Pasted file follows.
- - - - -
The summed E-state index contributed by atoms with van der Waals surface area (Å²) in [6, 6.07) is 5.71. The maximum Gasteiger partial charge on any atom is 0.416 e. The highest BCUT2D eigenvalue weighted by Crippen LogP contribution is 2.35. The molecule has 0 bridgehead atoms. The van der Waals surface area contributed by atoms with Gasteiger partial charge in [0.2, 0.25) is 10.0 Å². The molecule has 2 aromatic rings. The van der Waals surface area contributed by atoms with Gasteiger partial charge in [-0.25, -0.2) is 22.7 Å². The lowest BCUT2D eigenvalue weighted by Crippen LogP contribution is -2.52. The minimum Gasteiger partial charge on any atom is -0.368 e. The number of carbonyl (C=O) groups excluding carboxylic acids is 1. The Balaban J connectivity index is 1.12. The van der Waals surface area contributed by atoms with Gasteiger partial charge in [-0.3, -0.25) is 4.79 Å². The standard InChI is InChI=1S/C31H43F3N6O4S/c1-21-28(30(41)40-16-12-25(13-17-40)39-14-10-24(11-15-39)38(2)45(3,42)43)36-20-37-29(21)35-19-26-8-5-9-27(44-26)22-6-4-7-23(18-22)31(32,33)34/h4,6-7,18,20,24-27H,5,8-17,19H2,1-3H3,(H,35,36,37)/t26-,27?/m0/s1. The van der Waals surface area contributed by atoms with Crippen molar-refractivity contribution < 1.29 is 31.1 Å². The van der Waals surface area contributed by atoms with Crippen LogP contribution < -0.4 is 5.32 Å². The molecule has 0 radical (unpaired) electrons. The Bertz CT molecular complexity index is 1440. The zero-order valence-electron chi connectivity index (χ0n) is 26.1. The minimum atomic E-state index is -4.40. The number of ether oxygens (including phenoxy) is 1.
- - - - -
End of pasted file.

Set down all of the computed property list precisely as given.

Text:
The summed E-state index contributed by atoms with van der Waals surface area (Å²) in [6, 6.07) is 5.71. The maximum Gasteiger partial charge on any atom is 0.416 e. The highest BCUT2D eigenvalue weighted by Crippen LogP contribution is 2.35. The molecule has 0 bridgehead atoms. The van der Waals surface area contributed by atoms with Gasteiger partial charge in [0.2, 0.25) is 10.0 Å². The molecule has 2 aromatic rings. The van der Waals surface area contributed by atoms with Gasteiger partial charge in [-0.25, -0.2) is 22.7 Å². The lowest BCUT2D eigenvalue weighted by Crippen LogP contribution is -2.52. The minimum Gasteiger partial charge on any atom is -0.368 e. The number of carbonyl (C=O) groups excluding carboxylic acids is 1. The Balaban J connectivity index is 1.12. The van der Waals surface area contributed by atoms with Gasteiger partial charge in [-0.3, -0.25) is 4.79 Å². The standard InChI is InChI=1S/C31H43F3N6O4S/c1-21-28(30(41)40-16-12-25(13-17-40)39-14-10-24(11-15-39)38(2)45(3,42)43)36-20-37-29(21)35-19-26-8-5-9-27(44-26)22-6-4-7-23(18-22)31(32,33)34/h4,6-7,18,20,24-27H,5,8-17,19H2,1-3H3,(H,35,36,37)/t26-,27?/m0/s1. The van der Waals surface area contributed by atoms with Crippen molar-refractivity contribution < 1.29 is 31.1 Å². The van der Waals surface area contributed by atoms with Crippen LogP contribution < -0.4 is 5.32 Å². The molecule has 0 radical (unpaired) electrons. The Bertz CT molecular complexity index is 1440. The zero-order valence-electron chi connectivity index (χ0n) is 26.1. The minimum atomic E-state index is -4.40. The number of ether oxygens (including phenoxy) is 1.